A few books (such as China Tea Book, 中國茶譜，Edited by Wan Xiaochun, 宛曉春）document that "椪風“ (Peng Feng) means bragging or "talking through one's hat" in local dialect. When this varietal first appeared in market in 1920s, it was a year that most tea in Xin Zhu county suffered severe cicade attack. (The cicade is likely Jacobiasca formosana
, but I am not familiar with insects at all and not sure of it for now.) Tea leaves were partially damaged with bug bites. Most farmers gave up harvesting, thinking the damaged tea leaves worthless. There was one farmer who didn't have the heart to give up a whole year's hard work. He made some tea from the damaged leaves anyway and took it to market. The tea turned out so good that it was easily sold for a price 13 times higher than the market average. When the proud farmer of this tea told his fellow villagers about this, nobody believed it and everybody thought he was just bragging (椪風, Peng Feng). There came the name, Peng Feng Oolong 椪風烏龍。
This story is very likely to be true. And I love the story! Bai Hao Oolong is one more beautiful thing discovered accidentally, just like Tofu, cheese, and wine, which were all "invented" by accident. This is all because someone wouldn't pass it as an accident.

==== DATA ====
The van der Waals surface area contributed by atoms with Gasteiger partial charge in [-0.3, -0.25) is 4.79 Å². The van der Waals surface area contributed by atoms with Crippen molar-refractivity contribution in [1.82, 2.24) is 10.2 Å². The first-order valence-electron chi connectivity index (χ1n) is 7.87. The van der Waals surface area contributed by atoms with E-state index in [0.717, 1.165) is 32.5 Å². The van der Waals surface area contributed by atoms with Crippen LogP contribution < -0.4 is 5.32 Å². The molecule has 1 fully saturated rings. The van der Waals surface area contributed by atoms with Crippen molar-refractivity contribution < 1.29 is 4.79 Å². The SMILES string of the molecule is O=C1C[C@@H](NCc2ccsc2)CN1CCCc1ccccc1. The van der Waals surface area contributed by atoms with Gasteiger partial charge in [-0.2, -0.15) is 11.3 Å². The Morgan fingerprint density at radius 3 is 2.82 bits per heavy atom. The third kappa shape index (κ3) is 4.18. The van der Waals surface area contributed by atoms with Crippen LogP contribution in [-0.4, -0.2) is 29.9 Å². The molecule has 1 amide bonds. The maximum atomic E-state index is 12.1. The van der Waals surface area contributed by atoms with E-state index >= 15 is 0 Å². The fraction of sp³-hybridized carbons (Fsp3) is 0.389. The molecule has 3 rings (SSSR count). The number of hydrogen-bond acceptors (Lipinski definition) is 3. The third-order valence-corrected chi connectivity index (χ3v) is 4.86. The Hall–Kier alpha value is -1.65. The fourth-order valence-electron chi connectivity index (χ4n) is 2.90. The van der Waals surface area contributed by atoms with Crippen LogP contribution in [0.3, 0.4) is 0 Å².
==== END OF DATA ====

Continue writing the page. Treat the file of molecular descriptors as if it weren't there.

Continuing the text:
This is one of my favorite oolong varietals. It has the intensiveness of traditional oolong, without that much roughness. I imagine in old days, most traditional oolongs were very strong and even somewhat rough. And there wasn't any of the greener style oolong yet. Then it's not hard to understand why this tea was once worth more than 10 folds of market average price, with its unique rich fruity aroma.
Most Bai Hao Oolong products have rather complete leaves. If there are cicade bites then they must be too small to see on the processed tea leaves. I am still curious to know how much the cicade contributes to flavor of this tea, and whether most flavor is from the tea itself or due to bug attack. I believe bugs do wonderful things to our food. Come to think of it, many of our fragrant food sources, tea, coffee, herbs... they have all developed their aroma as defensive mechanism in long history of coevolution with bugs, and that's how we get our favorite flavors from plants.
Dry, loose leaves